WOLF: Absolutely. I think you have to keep in mind, this is an individual - - in this office, if you go back to early August, I received credible and serious complaints that the INA office, our Intelligence and Analysis Office inside DHS was collecting information on American journalist. This individual is in charge of that office. I removed him, that's a bright line for me. While an investigation -- an OIG investigation, inspector general investigation is ongoing on this individual. He didn't like that and so we see now the results of that.

But I want to make clear that absolutely what's in that complaint is false.

BAIER: Mr. Secretary, we had to talk about it even on this day, 19 years after 9/11, we appreciate your time.

WOLF: Thank you.

BAIER: The Treasury Department says the federal budget deficit hit an all- time high of $3 trillion for the first 11 months of this budget year. The figure comes amid the government's massive spending to try to cushion the impact of the coronavirus fueled locked down and obviously subsequent recession that has cost millions of jobs.

Stocks mixed today, the Dow gained a 131, the S&P 500 was up two, the NASDAQ lost 66.

For the four-day trading week, the Dow was down 1-2/3 percentage points the S&P 500 was off 2-1/2, the NASDAQ fell four in its worst week since late March.

Tonight, a look at former Vice President Joe Biden's NAFTA problem. Like another former Democratic presidential candidate, John Kerry on the Iraq war, Biden was for the controversial trade deal before he was against it. That's how he talks about it.

Correspondent Peter Doocy takes a look tonight from Gettysburg, Pennsylvania.

(BEGIN VIDEOTAPE)

PETER DOOCY, FOX NEWS CORRESPONDENT: The battleground Joe Biden has visited more than any other this cycle is the state where he was born, Pennsylvania.

BIDEN: I'm from 2446 North Washington Avenue and I'm happy to be home.

DOOCY: Pennsylvania is also a state that accounts for 44,000 of the one million American manufacturing jobs lost in the decade that followed NAFTA, the trade deal Biden voted for.

BIDEN: And I am announcing my support for NAFTA.

DOOCY: Now, he's got second thoughts as NAFTA has been replaced by the USMCA signed by President Trump.

UNIDENTIFIED MALE: He renegotiated NAFTA and you didn't is the point. I mean, --

BIDEN: Because we had a Republican Congress that wouldn't go along with us renegotiating.

UNIDENTIFIED MALE: But doesn't he deserve some credit for that? It's better. The USMCA is better than NAFTA.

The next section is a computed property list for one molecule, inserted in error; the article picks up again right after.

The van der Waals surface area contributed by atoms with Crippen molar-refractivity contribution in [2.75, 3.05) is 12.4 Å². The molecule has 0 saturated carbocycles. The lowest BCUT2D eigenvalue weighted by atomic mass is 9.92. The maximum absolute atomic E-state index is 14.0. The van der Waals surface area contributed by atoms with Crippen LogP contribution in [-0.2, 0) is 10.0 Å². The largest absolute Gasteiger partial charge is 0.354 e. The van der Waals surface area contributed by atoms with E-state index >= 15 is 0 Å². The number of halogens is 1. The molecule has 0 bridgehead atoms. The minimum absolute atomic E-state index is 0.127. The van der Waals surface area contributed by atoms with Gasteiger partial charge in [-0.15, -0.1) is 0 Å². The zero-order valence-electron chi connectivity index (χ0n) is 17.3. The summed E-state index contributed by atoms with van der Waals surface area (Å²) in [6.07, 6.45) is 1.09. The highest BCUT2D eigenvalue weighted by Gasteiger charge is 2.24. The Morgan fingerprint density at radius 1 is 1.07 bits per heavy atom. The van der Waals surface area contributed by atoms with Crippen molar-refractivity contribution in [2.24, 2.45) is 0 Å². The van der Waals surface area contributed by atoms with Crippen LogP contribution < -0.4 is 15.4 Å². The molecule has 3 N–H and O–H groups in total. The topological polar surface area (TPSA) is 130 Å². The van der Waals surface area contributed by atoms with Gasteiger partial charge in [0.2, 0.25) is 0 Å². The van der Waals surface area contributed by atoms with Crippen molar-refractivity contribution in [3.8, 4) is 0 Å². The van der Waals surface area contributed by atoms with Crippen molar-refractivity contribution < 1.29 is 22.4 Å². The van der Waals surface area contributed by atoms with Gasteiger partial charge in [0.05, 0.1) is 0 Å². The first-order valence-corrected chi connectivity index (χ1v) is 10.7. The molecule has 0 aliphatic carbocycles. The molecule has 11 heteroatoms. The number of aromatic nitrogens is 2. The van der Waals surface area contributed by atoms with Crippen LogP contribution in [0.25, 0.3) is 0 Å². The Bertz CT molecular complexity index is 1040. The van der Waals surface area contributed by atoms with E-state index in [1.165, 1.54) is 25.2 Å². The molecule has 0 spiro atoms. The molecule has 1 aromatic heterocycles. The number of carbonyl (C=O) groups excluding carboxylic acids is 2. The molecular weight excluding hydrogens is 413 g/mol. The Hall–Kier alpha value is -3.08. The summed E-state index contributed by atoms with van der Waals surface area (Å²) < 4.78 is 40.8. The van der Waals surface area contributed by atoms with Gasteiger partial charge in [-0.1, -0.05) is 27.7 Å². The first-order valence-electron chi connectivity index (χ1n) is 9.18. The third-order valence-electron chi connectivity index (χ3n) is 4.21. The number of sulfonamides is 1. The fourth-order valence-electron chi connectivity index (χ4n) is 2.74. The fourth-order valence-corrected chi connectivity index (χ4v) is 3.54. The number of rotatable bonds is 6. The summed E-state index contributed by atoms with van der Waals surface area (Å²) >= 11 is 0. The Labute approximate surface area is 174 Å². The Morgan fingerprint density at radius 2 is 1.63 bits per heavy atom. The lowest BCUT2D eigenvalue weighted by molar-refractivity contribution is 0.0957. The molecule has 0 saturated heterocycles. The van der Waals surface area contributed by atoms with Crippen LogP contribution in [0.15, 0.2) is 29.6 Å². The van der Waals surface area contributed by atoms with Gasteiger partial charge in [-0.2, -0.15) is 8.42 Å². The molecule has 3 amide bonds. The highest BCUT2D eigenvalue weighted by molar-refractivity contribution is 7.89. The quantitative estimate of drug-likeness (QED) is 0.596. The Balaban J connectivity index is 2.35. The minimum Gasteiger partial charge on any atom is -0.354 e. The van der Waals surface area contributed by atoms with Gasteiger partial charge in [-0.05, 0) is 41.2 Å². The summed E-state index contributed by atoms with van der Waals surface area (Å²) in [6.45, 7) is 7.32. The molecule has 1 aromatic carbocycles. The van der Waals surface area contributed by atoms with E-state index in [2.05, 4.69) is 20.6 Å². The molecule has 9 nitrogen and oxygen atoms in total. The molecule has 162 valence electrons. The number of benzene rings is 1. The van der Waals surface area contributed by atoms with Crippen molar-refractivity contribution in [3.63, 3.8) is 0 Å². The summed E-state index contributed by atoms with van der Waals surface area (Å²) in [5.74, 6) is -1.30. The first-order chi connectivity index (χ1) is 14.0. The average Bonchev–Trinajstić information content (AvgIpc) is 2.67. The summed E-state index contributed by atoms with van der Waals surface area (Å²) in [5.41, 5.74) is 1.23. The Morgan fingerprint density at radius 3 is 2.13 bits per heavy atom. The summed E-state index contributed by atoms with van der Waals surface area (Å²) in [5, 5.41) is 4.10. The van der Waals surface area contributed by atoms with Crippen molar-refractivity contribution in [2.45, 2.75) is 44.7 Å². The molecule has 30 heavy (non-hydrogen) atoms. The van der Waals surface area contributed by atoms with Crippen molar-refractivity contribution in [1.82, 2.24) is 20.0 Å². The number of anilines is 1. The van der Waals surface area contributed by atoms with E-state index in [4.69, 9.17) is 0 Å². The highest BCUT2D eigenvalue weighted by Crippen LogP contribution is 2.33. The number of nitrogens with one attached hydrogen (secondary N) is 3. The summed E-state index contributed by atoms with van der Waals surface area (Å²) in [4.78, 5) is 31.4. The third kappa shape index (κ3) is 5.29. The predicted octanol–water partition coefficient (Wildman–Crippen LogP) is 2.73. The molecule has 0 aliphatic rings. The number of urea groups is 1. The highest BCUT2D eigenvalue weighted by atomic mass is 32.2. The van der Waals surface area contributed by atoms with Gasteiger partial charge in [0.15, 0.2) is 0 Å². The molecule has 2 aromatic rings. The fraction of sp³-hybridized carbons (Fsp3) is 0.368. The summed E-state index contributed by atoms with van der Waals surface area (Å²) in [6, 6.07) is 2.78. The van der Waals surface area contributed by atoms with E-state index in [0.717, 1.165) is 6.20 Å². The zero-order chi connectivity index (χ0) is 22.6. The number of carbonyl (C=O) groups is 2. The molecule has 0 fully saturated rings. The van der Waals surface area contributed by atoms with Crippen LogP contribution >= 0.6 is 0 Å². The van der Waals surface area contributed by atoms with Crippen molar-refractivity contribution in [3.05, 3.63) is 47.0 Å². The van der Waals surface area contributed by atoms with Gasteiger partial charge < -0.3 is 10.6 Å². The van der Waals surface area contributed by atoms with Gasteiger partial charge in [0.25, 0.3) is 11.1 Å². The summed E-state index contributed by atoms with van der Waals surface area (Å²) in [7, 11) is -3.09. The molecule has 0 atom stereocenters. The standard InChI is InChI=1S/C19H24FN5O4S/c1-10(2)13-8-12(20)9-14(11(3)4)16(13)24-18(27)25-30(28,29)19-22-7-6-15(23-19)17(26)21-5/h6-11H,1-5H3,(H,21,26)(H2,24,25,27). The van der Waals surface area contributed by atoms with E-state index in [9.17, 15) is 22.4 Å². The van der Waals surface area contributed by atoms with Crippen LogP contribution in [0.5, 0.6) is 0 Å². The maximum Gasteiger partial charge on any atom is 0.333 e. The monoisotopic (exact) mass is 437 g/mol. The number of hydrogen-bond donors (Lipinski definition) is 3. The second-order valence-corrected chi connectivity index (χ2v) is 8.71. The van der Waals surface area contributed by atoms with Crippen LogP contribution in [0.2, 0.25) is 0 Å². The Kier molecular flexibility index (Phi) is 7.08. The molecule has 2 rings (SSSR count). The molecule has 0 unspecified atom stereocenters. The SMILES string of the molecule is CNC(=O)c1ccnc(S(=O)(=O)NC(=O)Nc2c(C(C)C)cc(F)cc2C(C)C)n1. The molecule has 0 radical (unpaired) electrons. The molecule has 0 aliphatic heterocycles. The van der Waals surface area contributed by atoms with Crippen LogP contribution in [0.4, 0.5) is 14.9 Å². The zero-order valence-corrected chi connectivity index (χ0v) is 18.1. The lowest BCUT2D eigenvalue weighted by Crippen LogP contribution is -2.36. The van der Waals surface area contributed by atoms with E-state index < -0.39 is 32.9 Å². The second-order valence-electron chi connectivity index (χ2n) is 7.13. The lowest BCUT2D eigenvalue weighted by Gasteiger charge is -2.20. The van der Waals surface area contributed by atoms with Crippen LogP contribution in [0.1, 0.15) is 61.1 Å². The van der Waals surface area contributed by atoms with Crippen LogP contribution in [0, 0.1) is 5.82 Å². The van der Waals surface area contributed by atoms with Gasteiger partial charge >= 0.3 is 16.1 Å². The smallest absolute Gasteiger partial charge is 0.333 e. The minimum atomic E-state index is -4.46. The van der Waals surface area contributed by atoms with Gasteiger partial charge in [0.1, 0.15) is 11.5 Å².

BIDEN: It is better than NAFTA.

DOOCY: Criticizing Biden's vote for NAFTA is not a right-wing talking point.

SEN. BERNIE SANDERS (D-VT): I'm the guy who voted against NAFTA.

SEN. ELIZABETH WARREN (D-MA): Wasn't here, I've been in Congress long enough to have voted against NAFTA.

DOOCY: In 2016, Trump won Pennsylvania with a promise to repeal NAFTA.

TRUMP: One of the worst deals our country has ever made signed by Bill Clinton.

DOOCY: But Biden blames job losses on a different president who took office half a decade later.

BIDEN: What I say to that is number one, the Bush administration did not keep its commitment on NAFTA, number one and it was a mistake.

DOOCY: That line quickly made its way to President Trump in Michigan.

TRUMP: From his perspective, he made a mistake because he doesn't know what's going on.

DOOCY: It's not clear when Biden changed his mind about NAFTA. In 2007, he still pushed it.

BIDEN: NAFTA in my state created more jobs than lost jobs coming out of my state. And you can argue that on balance, it probably create more American jobs than it -- than it lost.

DOOCY: Biden still leads Trump by nine in Pennsylvania according to a recent NBC Marist Poll as he bets family history is more important to voters here than voting history.

BIDEN: The old joke used to be, and I was very proud of the joke that Biden was Pennsylvania's third senator.

(END VIDEOTAPE)

DOOCY: This is the state where Joe Biden launched his campaign at the Teamsters Temple Banquet Hall up in Pittsburgh. But despite having that venue and that audience in his first carefully crafted remarks as a candidate last year, he never mentioned trade, Bret.

BAIER: Peter Doocy live in Gettysburg. Peter, thanks.

Up next, an update on the massive and dangerous wildfire still going on on the West Coast. First, here's what some of our Fox affiliates around the country are covering tonight.

Fox 9 in the Twin Cities as attorneys for four former Minneapolis officers charged in the death of George Floyd say each client should get his own trial. A hearing today addressed several issues including defense request to move the trial away from Minneapolis. The trial scheduled for March.

Fox 4 in Kansas City as the defending Super Bowl champions the Chiefs beat Houston in the NFL season opener. Players lined up together before the game to promote social justice. Some fans there booed but largely, the socially distant crowd of about 17,000 had a good game on hand and they applauded a lot.

This is a live look at New York from Fox 5. One of the big stories there tonight, changes to fashion week because of the pandemic. A typical seven- day parade of events will be cut down to five days with online runway shows and smaller spread out audiences. Fashion week begins Sunday.

That is tonight's live look outside the Beltway from SPECIAL REPORT, we'll be right back.

(COMMERCIAL BREAK)